World Building

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What makes world building?  Is it a verbal vomit from the author about this new universe the reader has just dropped into?  Would it be the nuances that make fantasy life different from reality?  Does it have to be spelled out, or should it season the story like a gourmet chef?

If you can’t tell, I have a rather strong bias about this.  Every time someone talks about world building, I twitch a little.  I have no interest in writing (and I’m sure you have no interest in reading) a prologue that lays it all out and removes the magic.  That’s so 1970s.  We’ve learned since then.

Instead, I think the world should be experienced by the reader as it happens, in real time (so to speak).  A hydrogen powered car here.  A gas giant lighting the sky there.  Maybe it’s a busy military compound that’s caught somewhere between the middle ages and three centuries into the future.  Maybe it’s a world where gladiators still are a viable means to dispose of criminals.  No matter what it is, the reader should be focused on the characters, and the world around them should just fill in the blanks.

Now, in some of my novels, I’ve made the decision to let the reader fill in the blanks.  Why?  Oh WHY haven’t I spelled out every single detail of these fabulous places that dwell in my mind?  The answer is easy.  I don’t think it’s fair.  I mean, how many times have you come across the hottie by the pool, only to be told that it’s not a forest pond, but a civic area surrounded by concrete?  Did you see him/her as a blonde?  Is it shocking when the author spells out that he’s a redhead, or she has a broken nose?  Do you really need to know that the sweet bouquet is filled with flowers of YOUR least favorite color?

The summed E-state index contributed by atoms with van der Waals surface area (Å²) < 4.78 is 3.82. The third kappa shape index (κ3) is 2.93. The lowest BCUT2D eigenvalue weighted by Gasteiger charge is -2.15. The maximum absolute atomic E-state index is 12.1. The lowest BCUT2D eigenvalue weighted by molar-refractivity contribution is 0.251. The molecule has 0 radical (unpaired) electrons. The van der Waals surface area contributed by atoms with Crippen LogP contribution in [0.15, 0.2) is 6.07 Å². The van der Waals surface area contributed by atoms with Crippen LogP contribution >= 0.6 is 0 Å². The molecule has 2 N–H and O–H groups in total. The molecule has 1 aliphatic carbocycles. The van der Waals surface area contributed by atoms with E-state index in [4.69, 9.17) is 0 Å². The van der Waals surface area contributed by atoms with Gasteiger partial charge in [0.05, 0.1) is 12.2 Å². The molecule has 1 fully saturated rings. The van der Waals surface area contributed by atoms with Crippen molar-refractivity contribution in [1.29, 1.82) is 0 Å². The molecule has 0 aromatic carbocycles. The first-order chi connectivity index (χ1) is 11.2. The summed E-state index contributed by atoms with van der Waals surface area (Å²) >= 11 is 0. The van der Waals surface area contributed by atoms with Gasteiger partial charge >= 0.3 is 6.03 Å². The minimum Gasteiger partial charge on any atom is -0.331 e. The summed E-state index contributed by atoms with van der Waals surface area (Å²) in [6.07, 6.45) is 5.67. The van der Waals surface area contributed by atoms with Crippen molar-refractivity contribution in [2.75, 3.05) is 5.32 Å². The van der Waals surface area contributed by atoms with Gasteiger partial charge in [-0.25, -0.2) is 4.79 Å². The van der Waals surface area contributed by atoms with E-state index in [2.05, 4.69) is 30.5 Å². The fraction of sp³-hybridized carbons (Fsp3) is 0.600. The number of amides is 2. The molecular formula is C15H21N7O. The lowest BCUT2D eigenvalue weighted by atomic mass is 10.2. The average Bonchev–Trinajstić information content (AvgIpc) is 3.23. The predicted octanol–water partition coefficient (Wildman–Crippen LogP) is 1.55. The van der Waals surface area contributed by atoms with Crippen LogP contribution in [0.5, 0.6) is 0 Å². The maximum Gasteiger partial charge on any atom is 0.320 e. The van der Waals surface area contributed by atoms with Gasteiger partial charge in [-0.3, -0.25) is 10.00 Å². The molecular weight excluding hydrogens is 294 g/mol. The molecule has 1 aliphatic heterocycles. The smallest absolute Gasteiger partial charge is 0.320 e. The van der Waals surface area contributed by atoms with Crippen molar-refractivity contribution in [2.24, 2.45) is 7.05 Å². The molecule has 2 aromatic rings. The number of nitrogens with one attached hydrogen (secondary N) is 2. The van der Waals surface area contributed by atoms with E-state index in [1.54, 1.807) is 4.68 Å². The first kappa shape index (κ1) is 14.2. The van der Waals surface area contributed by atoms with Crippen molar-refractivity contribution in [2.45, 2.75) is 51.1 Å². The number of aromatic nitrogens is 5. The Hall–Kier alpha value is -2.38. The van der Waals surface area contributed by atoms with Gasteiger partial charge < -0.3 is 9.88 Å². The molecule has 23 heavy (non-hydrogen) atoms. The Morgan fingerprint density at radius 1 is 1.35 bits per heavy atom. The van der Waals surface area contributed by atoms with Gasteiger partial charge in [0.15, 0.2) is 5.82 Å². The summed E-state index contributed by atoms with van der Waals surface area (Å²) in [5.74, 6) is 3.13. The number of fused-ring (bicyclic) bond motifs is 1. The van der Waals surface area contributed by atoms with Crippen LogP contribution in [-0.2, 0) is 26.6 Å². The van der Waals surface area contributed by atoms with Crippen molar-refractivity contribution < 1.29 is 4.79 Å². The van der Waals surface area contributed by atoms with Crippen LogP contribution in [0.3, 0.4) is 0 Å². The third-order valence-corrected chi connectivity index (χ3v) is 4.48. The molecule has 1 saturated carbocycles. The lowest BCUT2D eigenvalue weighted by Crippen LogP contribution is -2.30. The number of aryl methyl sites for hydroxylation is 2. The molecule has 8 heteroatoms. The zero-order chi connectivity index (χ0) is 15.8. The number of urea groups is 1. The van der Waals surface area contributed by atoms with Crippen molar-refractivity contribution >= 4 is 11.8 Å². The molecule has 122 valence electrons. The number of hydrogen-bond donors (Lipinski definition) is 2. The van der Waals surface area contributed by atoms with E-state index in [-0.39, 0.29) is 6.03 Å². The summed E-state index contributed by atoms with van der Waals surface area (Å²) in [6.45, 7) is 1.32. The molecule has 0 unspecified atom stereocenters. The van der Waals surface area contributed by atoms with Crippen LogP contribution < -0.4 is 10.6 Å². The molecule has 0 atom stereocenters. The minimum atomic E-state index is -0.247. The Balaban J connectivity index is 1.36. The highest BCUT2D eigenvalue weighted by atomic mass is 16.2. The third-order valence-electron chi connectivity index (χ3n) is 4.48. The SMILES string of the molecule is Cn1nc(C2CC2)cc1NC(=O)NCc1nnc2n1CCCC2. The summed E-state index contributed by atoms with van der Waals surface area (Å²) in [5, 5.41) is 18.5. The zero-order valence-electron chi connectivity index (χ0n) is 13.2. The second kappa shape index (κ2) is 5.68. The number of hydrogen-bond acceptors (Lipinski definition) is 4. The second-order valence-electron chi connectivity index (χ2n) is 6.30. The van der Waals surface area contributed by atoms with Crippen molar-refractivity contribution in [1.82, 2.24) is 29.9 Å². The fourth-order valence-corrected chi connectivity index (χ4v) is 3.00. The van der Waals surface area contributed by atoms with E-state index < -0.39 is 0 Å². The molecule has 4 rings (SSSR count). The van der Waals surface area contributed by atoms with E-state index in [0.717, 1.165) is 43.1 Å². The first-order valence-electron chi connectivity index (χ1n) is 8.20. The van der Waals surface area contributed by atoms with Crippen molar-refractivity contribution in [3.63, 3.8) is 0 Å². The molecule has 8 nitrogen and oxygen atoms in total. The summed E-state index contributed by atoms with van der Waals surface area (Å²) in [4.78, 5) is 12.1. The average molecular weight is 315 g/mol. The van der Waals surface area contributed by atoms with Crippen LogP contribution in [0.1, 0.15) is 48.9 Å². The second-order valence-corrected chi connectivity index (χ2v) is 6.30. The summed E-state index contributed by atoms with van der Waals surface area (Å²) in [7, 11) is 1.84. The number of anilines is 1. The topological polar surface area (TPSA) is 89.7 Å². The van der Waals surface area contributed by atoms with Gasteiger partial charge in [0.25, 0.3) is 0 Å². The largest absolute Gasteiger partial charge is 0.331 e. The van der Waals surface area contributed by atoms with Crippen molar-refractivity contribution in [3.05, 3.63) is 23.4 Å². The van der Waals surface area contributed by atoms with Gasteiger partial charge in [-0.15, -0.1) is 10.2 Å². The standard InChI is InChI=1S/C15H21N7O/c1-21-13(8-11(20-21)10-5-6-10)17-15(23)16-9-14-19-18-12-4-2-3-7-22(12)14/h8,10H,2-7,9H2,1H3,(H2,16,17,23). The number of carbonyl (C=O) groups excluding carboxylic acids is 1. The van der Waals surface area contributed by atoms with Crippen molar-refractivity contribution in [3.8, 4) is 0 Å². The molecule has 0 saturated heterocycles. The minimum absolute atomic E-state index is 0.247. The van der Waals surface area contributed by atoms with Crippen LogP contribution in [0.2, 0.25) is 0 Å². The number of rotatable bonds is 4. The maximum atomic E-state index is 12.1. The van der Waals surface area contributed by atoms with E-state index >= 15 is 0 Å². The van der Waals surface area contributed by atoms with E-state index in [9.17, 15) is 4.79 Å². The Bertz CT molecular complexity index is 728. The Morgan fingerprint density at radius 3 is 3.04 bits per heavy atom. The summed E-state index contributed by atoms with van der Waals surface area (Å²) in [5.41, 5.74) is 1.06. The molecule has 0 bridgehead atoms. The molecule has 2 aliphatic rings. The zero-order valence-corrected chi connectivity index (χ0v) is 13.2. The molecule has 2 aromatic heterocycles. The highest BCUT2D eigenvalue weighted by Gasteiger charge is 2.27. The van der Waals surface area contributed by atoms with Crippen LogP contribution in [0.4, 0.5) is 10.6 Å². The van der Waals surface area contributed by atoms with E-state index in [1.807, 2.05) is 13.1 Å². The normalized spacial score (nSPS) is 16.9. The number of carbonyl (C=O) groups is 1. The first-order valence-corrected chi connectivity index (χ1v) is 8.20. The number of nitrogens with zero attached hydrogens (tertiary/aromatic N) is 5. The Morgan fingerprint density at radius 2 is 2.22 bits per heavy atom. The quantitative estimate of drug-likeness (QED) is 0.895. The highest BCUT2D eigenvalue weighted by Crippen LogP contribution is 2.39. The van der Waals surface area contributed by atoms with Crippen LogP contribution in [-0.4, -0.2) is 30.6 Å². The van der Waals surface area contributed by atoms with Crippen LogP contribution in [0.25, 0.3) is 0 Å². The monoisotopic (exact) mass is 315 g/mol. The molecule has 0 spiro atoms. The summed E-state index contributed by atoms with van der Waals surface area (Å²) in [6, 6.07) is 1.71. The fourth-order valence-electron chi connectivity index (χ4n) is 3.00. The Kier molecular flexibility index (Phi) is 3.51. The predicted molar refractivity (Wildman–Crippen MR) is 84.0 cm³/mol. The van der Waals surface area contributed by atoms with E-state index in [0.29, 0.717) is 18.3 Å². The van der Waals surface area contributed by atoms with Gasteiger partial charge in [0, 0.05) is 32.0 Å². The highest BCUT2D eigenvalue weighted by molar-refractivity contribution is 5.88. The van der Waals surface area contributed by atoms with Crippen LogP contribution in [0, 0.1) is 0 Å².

See, we all have preferences, and those things affect our enjoyment.  Those are minor details that don’t really matter.  I think it’s the reader’s choice to fill in what should be there.  If it doesn’t leave a gaping hole in the plot, then why am I wasting time, droning on about the color of the curtains?  I hated it when Tolkein tried it.  I despise it in every novel that has come since.  Why would I do that to my fans?

And yet, I want you to understand what is going on.  Oh, I’m not going to spoon feed it to you.  I think my readers are too smart for that.  I’m going to give you little bits, showing the heartbeat of the universe as it happens, so you’re always pleasantly shocked and surprised.  I build my worlds in bite-sized chunks, so you can swallow it without choking.  I just think that no one needs a sledge hammer to the head to get the point.  It’s crude.  It’s not considered good writing, and I certainly don’t want to do that.

In one of my series, this is necessary.  The iliri have no idea where they’ve come from.  The point of view character can’t tell you what she doesn’t know.  As the author, I’m certainly not going to ruin the mystery!  (Sorry.)

Instead, I want to make reading into what I remember as a girl.  It was a journey – a discovery.  Every new page was a marvel, filled with magnificient things.  Every chapter made my mind spin.  What I expected to happen wasn’t always what did, and I learned.  I loved the quest to make it to the last page… and to imagine things that I couldn’t really see, but saw so very clearly.

 

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